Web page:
The issue came down to the fact that most local incidents occur within a rather small geographic area but require a large number of Public Safety personnel usually including law, fire, and EMS. This means capacity of the network needs to be calculated on a cell-sector basis as opposed to a set of wide-area network calculations. Remember too that LTE broadband provides faster data rates from the cell site down to field devices than in the upward direction. During an incident, the need for data and video services will be in both directions, to and from the incident, therefore capacity and speed of both the up and down portions of the network need to be put into perspective. These tests and the subsequent report provided to the FCC and members of Congress showed the Public Safety community needed access to a full 20 MHz (10X10 MHz) of spectrum, not only the 10 MHz already assigned.
While the discussions and testing were looking at network capacity, other roadblocks were put in the way of the decision on the D-block but the PSA found ways around each of these. One of the smartest things PSA did was to admit to those in the federal government that the Public Safety community would need an organization to oversee the build-out the network. Thus, within the Middle-Class Tax Relief Bill of 2012, Title VI, FirstNet was created as an independent authority under the NTIA, which is part of the Department of Commerce, and established a board of directors made up of department heads from the federal government, members of the business community, and members of the Public Safety community.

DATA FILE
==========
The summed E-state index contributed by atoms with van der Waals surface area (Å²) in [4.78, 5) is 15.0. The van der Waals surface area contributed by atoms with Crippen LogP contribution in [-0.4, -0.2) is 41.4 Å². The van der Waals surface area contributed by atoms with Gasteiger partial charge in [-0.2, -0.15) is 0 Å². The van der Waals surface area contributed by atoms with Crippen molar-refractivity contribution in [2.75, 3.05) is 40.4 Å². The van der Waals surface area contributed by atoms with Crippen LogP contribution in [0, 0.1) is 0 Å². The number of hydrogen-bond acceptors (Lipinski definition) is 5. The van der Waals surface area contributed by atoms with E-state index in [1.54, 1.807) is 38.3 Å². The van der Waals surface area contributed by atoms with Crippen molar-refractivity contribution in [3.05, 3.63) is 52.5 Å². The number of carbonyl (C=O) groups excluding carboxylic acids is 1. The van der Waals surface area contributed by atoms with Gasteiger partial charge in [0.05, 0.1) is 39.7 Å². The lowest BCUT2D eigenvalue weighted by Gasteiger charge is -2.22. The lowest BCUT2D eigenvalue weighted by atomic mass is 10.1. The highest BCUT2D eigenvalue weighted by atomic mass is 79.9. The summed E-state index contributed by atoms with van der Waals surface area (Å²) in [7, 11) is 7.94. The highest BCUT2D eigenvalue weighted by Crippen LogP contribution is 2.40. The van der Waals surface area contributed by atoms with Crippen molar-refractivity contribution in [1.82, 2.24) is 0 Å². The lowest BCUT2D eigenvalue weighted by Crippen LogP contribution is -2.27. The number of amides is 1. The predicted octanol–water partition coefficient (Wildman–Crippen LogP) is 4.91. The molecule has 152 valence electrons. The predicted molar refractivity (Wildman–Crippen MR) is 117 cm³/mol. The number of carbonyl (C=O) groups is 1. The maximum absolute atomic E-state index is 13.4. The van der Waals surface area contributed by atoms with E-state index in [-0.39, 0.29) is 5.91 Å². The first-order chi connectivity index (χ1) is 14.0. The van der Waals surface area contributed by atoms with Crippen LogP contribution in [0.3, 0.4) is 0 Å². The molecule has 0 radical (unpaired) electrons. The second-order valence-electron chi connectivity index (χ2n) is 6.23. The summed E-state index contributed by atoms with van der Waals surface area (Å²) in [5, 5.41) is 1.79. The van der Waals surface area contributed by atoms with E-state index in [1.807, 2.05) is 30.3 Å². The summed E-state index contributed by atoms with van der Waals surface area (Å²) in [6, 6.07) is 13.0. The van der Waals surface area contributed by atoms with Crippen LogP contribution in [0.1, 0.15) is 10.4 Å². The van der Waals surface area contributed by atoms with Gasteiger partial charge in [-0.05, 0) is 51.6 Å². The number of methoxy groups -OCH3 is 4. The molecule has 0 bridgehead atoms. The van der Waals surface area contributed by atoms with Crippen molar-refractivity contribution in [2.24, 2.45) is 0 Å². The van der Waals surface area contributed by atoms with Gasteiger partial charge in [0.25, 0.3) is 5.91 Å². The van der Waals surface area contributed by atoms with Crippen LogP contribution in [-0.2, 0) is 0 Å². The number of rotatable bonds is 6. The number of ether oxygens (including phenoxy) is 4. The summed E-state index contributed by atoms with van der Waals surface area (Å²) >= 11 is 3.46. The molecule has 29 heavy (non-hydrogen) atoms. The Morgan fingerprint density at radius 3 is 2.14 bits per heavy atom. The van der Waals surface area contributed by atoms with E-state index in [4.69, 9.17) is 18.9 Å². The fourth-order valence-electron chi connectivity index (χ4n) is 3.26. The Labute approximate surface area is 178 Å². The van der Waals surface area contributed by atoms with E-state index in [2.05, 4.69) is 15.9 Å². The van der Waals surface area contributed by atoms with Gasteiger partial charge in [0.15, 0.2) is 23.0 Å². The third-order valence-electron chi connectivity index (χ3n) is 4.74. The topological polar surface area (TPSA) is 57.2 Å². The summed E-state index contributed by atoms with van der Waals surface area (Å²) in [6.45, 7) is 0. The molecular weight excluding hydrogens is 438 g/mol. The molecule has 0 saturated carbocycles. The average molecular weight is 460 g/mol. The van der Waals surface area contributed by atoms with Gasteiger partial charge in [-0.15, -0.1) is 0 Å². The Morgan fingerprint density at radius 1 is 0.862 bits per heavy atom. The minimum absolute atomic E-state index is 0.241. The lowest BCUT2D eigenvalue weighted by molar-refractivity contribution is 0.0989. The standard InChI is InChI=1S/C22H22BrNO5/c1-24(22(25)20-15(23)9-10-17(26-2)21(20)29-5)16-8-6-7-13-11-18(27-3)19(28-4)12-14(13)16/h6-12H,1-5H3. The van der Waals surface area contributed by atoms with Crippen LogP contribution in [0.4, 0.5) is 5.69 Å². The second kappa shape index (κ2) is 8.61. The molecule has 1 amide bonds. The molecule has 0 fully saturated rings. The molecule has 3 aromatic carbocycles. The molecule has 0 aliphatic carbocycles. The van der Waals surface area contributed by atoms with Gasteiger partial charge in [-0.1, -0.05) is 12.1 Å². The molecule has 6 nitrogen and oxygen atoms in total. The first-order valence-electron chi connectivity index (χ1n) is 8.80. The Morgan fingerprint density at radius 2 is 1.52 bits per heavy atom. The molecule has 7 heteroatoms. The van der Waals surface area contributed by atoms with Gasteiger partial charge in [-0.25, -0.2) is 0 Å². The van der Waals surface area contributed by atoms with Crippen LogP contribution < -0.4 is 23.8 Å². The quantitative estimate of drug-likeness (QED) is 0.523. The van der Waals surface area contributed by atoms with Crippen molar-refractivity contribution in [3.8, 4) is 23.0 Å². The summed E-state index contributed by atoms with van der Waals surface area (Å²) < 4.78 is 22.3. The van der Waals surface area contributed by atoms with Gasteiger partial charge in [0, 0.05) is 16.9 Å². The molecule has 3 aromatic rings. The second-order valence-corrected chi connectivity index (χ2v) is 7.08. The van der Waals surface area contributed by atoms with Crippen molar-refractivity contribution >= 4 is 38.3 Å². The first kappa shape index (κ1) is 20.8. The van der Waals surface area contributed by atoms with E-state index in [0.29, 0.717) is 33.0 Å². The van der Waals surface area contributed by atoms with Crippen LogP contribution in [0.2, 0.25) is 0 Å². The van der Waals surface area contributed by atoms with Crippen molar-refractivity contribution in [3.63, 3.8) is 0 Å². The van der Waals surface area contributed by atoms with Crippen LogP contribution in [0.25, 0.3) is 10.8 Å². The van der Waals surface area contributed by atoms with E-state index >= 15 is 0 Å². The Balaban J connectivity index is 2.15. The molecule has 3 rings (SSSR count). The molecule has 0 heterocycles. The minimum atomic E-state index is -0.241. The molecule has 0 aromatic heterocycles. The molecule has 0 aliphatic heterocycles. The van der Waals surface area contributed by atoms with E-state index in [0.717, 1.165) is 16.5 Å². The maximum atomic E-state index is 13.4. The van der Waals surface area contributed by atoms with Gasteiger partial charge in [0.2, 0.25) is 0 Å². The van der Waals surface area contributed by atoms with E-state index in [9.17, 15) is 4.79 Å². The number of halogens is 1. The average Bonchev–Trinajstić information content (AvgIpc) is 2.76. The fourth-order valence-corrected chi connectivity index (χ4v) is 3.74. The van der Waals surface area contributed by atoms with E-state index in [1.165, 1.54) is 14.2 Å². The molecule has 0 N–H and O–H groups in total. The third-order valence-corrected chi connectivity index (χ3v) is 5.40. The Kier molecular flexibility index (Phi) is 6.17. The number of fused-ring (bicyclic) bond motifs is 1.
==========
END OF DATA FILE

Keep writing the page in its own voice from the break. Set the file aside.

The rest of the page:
Since its inception in 2012, FirstNet has been working toward an award of the contract for a partner to build, operate, and maintain the network. In the early years, FirstNet was hampered by two things. The first was an attitude within the NTIA that FirstNet could not be an “independent authority” and therefore, frankly, some within the NTIA were heavy-handed in their dealings with FirstNet. Second was a serious distraction when allegations were made about improper hiring of consultants, and even charges of conflicts of interest. This resulted in all contractors, including those hired independently of the first group, being terminated. It also resulted in a delay of more than nine months in FirstNet returning to a functioning organization.
Then FirstNet found its sea legs, people were hired, changes were made, progress was plotted, deadlines were promised and kept, and it started to look as though FirstNet was back on track and moving ahead, still at a snail’s pace it seems to those of us on the outside, but to those accustomed to working with the federal government, it probably seemed like light speed. Public Safety could finally become excited about FirstNet and the promise of its own broadband network. All that was left to do was to award the RFP contract for a partner and start putting up antennas! However, once again, there have been delays, this time due to a court challenge of the RFP process. The court will hopefully resolve this issue soon and then FirstNet can award the contract.